One of the most frequently asked questions put to me in clinic, is why some children do not respond to traditional reward/punishment based behavioural strategies. The answer is simple – because, contrary to popular opinion, these strategies do not work for all children in all situations.
This is because the ability to make a mental link between a behaviour and a punishment, and to then be to be subsequently less motivated to use that behaviour again, actually involves quite sophisticated cognitive processes. It also requires specific parts of the brain to be functioning well. Difficulties with this may apply to children with learning disabilities or neurological conditions. It may also apply to children who are anxious, fearful or traumatised. This is because anxious or fearful children are often operating from a very primitive part of their brain that physically impedes their ability to access more developed parts of their brains. This in turn makes it harder for them to make cause and effect links, to generalise, to suppress their impulses, to make rational decisions, to maintain empathy for others and, in some cases, even to trust in the motivations of others. Punishing these children without supporting them to understand what is happening for them, therefore, is actually more likely to increase their fearful behaviours and further undermine their trust in those around them. For some children, it can also exacerbate feelings of shame.
A second concern with an overly heavy reliance on behaviourist principles when applied to children, is the theoretical and research origins upon which these principles are based. Behaviourism was largely developed in the 1950s and 1960s in laboratories with small mammals such as dogs, cats and rats – animals with significantly less developed brains than our own. Whilst these experiments can teach us a lot about how to shape behaviour in its purist sense therefore (i.e. classical and operant conditioning), they offer nothing in terms of how we build children’s self-esteem, build their intrinsic motivation, or even how to protect their attachment relationships. For instance, classically conditioning young babies to sleep by ignoring their attachment-seeking behaviours, can have detrimental effects on a child’s subsequent relational security and internal regulation skills. Similarly, a heavy reliance on operantly conditioning ‘good behaviour’ in young children with external motivators (e.g. star charts) has been shown to undermine a child’s natural desire to problem solve, be creative and to keep building on their successes when these external motivators are later removed.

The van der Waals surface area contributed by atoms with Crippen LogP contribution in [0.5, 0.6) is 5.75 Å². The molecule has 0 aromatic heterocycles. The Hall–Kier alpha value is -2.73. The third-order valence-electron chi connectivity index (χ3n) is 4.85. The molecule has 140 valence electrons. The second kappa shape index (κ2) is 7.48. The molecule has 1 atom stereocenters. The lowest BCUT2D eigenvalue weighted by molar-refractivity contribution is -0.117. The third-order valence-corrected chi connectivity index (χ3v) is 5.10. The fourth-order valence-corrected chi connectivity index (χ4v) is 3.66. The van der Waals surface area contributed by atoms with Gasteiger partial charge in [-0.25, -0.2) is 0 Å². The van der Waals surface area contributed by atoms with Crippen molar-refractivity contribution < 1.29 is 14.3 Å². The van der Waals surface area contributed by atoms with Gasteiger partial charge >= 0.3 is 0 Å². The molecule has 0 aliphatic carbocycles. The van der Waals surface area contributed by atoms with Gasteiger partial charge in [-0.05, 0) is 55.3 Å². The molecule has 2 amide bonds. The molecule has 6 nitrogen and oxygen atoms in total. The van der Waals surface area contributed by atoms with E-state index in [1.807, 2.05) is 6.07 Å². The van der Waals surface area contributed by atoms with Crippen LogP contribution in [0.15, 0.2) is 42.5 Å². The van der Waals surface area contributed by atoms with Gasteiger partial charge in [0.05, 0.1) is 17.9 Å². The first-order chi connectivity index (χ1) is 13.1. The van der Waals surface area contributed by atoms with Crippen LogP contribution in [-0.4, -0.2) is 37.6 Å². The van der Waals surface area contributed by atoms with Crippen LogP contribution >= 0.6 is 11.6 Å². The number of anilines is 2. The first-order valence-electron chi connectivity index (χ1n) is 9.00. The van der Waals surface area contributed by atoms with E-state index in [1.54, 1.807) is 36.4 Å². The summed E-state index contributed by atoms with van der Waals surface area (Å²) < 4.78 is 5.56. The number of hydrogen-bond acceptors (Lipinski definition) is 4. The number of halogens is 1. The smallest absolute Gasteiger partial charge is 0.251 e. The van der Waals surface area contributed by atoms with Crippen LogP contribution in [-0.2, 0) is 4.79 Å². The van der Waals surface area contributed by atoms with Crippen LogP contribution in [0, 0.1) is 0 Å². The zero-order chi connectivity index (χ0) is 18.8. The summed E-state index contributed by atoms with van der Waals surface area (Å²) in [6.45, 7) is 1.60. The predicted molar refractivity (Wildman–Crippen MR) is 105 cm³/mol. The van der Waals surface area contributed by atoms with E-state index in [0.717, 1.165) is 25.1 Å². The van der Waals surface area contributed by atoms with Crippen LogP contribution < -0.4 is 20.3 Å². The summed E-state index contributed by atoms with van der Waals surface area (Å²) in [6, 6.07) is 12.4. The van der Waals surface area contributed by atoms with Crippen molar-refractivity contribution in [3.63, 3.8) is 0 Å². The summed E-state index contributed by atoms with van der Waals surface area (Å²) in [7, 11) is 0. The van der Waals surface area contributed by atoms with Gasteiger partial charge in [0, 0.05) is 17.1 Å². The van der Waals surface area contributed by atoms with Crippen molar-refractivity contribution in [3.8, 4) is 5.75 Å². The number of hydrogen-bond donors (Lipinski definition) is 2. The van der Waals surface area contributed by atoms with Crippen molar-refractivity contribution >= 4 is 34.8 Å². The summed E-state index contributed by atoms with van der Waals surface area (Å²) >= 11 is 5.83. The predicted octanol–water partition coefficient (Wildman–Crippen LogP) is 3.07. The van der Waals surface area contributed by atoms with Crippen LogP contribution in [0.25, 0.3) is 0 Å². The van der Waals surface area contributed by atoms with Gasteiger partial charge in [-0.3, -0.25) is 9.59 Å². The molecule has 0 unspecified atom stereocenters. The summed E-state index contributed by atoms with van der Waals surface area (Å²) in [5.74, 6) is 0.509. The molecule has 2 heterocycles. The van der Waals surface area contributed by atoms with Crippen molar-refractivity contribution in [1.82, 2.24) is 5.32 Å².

Whilst some behavioural principles within a parenting repertoire can undoubtedly be helpful, therefore, when used to excess, and particularly when used in the absence of a broader context of sensitive, loving and developmentally appropriate care, they can quickly become damaging. This is because human children have brains that require so much more from the parent-carer relationship than simple behavioural conditioning.
Part of my role as a Clinical Psychologist, therefore, is to help parents, carers and professionals, to find new and more effective ways of supporting children to reach their full potential.